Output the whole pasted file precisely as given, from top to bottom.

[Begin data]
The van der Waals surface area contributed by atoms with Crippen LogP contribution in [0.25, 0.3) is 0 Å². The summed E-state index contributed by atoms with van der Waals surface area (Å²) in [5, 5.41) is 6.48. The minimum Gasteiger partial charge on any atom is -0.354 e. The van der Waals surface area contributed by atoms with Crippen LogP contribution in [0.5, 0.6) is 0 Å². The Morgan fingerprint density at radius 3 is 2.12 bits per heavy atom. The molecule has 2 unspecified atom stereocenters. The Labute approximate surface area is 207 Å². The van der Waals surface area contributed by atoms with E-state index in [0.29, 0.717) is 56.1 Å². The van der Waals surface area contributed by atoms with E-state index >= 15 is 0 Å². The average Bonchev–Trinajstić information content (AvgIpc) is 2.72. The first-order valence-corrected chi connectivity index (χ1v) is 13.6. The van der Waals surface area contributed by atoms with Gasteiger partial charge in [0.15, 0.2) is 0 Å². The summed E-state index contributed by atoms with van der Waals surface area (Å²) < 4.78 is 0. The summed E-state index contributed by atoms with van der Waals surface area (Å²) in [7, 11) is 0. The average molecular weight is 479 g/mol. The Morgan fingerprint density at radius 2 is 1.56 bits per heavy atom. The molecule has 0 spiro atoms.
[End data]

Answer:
The van der Waals surface area contributed by atoms with Crippen LogP contribution in [0.25, 0.3) is 0 Å². The summed E-state index contributed by atoms with van der Waals surface area (Å²) in [5, 5.41) is 6.48. The minimum Gasteiger partial charge on any atom is -0.354 e. The van der Waals surface area contributed by atoms with Crippen LogP contribution in [0.5, 0.6) is 0 Å². The Morgan fingerprint density at radius 3 is 2.12 bits per heavy atom. The molecule has 2 unspecified atom stereocenters. The Labute approximate surface area is 207 Å². The van der Waals surface area contributed by atoms with E-state index in [0.29, 0.717) is 56.1 Å². The van der Waals surface area contributed by atoms with E-state index >= 15 is 0 Å². The average Bonchev–Trinajstić information content (AvgIpc) is 2.72. The first-order valence-corrected chi connectivity index (χ1v) is 13.6. The van der Waals surface area contributed by atoms with Gasteiger partial charge in [0.15, 0.2) is 0 Å². The summed E-state index contributed by atoms with van der Waals surface area (Å²) < 4.78 is 0. The summed E-state index contributed by atoms with van der Waals surface area (Å²) in [7, 11) is 0. The average molecular weight is 479 g/mol. The Morgan fingerprint density at radius 2 is 1.56 bits per heavy atom. The molecule has 0 spiro atoms.